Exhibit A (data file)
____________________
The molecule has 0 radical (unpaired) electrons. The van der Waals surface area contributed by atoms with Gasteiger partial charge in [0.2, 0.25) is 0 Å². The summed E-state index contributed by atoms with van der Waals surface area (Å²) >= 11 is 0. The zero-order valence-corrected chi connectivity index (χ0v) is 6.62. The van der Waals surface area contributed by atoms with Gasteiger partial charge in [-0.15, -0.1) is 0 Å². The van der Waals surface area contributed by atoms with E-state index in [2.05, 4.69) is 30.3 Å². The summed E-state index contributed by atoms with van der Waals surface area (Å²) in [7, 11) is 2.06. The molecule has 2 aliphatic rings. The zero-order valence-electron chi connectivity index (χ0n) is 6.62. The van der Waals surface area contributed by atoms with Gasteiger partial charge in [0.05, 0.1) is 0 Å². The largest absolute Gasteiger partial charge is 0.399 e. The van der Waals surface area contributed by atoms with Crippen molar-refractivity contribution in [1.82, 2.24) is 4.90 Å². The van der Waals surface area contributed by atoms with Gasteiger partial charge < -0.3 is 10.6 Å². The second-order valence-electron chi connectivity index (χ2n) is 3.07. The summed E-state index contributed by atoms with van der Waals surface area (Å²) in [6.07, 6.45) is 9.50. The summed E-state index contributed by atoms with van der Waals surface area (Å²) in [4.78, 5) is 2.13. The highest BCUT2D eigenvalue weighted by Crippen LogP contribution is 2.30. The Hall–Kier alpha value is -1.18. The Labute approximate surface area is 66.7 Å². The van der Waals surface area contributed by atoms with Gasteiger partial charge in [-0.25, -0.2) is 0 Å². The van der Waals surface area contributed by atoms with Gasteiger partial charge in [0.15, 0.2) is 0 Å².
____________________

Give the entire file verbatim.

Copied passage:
The molecule has 0 radical (unpaired) electrons. The van der Waals surface area contributed by atoms with Gasteiger partial charge in [0.2, 0.25) is 0 Å². The summed E-state index contributed by atoms with van der Waals surface area (Å²) >= 11 is 0. The zero-order valence-corrected chi connectivity index (χ0v) is 6.62. The van der Waals surface area contributed by atoms with Gasteiger partial charge in [-0.15, -0.1) is 0 Å². The van der Waals surface area contributed by atoms with E-state index in [2.05, 4.69) is 30.3 Å². The summed E-state index contributed by atoms with van der Waals surface area (Å²) in [7, 11) is 2.06. The molecule has 2 aliphatic rings. The zero-order valence-electron chi connectivity index (χ0n) is 6.62. The van der Waals surface area contributed by atoms with Gasteiger partial charge in [0.05, 0.1) is 0 Å². The largest absolute Gasteiger partial charge is 0.399 e. The van der Waals surface area contributed by atoms with Crippen molar-refractivity contribution in [1.82, 2.24) is 4.90 Å². The van der Waals surface area contributed by atoms with Gasteiger partial charge < -0.3 is 10.6 Å². The second-order valence-electron chi connectivity index (χ2n) is 3.07. The summed E-state index contributed by atoms with van der Waals surface area (Å²) in [6.07, 6.45) is 9.50. The summed E-state index contributed by atoms with van der Waals surface area (Å²) in [4.78, 5) is 2.13. The highest BCUT2D eigenvalue weighted by Crippen LogP contribution is 2.30. The Hall–Kier alpha value is -1.18. The Labute approximate surface area is 66.7 Å². The van der Waals surface area contributed by atoms with Gasteiger partial charge in [-0.25, -0.2) is 0 Å². The van der Waals surface area contributed by atoms with Gasteiger partial charge in [0.15, 0.2) is 0 Å².